Talk right - Teaching kids the art of polite conversation
Your friends have come home for some coffee and gossip session, and things are going on fine, except that you can’t seem to finish a sentence; what if your child is interrupting you every 30 seconds. Whenever any of your friends attempt to speak to your child he either ignores them or runs away. If this sounds like your child, don’t fret. Children are not programmed to have lengthy conversation let alone polite ones. For your child, he is the centre of the universe and the entire world revolves around him. So it is natural for him that what ever he has to say should be considered “breaking news” So teach your child how the art of polite conversation is done and you may be surprised with the results.
Teach your child the art of polite conversation as you would teach him to say read and write. Don’t expect him to know how it’s done. Make him understand that not everybody likes to be interrupted when they are speaking and he can only expect people to listen to what he has to say if he does so himself.
Teach him to listen: Be a good listener yourself. When he sees you listening to what the other person has to say first and then speaking, he understands how listening has to be done and he may be temped to give it a shot.
Develop a system to help him along: The next time you have company over, and your child interrupts you, instead of yelling at him to stop, use a small gesture like laying your palm on his hands. Tell him that this is secret code between you two and once you squeeze his hand he has to stop talking. Making it seem like a fun thing will make him more receptive to the idea.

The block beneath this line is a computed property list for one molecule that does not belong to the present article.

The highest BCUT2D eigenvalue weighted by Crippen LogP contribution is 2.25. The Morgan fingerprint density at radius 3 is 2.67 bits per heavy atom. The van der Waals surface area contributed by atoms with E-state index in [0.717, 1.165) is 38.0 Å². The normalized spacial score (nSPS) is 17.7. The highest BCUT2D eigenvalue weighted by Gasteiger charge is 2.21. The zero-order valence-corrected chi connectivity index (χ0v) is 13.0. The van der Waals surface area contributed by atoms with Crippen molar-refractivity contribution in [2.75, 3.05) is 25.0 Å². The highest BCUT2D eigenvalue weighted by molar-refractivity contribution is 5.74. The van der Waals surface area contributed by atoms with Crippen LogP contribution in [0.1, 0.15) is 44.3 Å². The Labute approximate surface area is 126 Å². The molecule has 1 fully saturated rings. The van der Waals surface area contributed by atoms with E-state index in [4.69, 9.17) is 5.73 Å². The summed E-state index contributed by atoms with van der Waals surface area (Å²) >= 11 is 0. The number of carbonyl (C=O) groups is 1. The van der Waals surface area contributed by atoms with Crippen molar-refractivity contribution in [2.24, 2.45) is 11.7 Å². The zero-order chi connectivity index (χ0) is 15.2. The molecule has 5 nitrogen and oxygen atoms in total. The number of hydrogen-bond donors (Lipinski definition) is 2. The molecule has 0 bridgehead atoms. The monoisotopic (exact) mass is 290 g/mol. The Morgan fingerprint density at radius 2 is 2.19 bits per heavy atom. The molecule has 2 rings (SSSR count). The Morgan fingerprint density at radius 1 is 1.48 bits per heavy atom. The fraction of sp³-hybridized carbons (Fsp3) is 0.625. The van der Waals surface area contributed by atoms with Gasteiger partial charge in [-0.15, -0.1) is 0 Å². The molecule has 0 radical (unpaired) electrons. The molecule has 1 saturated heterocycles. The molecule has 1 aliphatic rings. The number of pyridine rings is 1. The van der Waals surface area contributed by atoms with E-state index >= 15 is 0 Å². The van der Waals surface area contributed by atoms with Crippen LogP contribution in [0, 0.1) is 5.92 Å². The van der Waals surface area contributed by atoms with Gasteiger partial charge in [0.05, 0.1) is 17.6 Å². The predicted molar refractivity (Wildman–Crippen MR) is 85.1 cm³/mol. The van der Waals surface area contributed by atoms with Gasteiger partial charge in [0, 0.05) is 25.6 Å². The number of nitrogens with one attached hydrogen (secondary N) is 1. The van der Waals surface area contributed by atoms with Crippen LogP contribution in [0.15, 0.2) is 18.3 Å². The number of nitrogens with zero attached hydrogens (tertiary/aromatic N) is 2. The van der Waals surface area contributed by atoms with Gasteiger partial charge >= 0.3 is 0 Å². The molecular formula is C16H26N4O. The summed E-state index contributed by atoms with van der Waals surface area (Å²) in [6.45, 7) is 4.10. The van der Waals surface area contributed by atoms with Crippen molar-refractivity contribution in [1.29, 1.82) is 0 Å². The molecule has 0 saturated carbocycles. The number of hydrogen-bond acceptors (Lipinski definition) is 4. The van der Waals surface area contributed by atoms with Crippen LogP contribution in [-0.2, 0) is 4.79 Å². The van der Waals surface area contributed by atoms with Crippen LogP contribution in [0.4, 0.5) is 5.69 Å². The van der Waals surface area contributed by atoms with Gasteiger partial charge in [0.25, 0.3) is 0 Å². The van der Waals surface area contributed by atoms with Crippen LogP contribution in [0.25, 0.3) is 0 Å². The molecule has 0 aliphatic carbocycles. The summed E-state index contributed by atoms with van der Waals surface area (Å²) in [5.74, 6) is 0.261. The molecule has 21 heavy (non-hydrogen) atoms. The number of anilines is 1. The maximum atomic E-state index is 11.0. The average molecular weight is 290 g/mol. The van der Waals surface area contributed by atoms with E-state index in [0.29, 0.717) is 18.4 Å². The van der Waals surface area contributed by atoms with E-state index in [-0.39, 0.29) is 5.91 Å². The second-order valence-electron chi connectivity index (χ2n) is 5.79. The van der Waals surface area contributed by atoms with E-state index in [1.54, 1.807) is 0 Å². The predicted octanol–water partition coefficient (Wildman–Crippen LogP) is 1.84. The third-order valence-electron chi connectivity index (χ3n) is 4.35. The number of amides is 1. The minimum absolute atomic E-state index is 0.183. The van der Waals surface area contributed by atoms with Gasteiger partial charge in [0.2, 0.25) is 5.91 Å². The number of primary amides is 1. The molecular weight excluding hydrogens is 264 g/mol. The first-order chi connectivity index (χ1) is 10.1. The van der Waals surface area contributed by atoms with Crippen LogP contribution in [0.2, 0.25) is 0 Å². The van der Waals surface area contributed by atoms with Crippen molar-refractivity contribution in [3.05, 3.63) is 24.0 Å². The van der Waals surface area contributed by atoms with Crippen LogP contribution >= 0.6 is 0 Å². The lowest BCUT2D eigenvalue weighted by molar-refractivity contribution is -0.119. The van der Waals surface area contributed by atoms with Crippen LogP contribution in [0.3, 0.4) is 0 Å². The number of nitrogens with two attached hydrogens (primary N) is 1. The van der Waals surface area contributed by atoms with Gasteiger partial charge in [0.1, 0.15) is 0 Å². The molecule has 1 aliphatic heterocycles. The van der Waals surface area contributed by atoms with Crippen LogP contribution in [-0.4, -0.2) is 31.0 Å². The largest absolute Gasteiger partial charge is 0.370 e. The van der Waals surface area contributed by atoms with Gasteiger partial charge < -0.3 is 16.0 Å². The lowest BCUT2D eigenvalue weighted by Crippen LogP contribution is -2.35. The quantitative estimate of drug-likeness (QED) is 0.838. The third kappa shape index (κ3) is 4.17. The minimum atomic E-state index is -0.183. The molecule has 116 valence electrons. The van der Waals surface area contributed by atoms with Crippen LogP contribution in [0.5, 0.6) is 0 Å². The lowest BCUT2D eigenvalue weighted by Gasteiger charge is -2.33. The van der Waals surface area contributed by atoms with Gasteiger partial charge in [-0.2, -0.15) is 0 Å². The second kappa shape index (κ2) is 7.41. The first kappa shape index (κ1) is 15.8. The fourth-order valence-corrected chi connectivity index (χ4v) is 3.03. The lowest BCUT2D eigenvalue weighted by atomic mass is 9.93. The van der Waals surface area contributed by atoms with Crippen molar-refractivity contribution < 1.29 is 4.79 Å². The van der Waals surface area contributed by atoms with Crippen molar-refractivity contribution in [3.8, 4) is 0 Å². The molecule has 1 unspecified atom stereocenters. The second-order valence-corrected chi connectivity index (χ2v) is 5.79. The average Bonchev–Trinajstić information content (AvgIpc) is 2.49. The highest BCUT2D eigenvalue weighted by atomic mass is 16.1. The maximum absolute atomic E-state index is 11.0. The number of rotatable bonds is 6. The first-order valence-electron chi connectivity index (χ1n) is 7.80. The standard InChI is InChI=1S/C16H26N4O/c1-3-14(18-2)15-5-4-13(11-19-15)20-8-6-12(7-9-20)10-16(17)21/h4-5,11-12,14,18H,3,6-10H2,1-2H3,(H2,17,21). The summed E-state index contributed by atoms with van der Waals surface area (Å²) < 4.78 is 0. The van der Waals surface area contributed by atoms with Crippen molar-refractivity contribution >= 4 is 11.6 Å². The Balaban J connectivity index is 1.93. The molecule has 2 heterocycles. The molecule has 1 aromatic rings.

Be clear: Let him be clear on how you define polite .Tell him how he is expected to behave. Once he knows what to do (or rather what not to do) he will be more likely to behave himself. Don’t forget to praise him for a job well done. Sit down with them and tell them why you insist on being polite to people. Tell them about how unhappy people become if their feelings are hurt and remind him how he had felt when he was sneered or spoken rudely to. Teach him how to talk to adults without being shy or sacred. Let him talk to a few familiar people “politely” before you let him test waters with a “real adult” This will make him more confident and shed his inhibitions.
Have realistic expectations from your child: Don’t expect him to start speaking like an English noble man overnight. Be consistent in your corrections and give him lots of opportunities to interact with people. For instance, he could get the change back from the cashier at the supermarket with a cheerful “Thank you have a nice day” Or ask a Stanger to pass him the cereal box with an “Excuse me uncle, could you pass me that cereal box” Soon it will become ingrained into his seem.
Put everyone in the loop: Ensure that all the family members and caregivers are in tune with your approach, and let your child know that bad behavior will not be tolerated or overlooked at any point what ever be the circumstance. This will give him the message that behaving politely is here to stay and he better toe the line.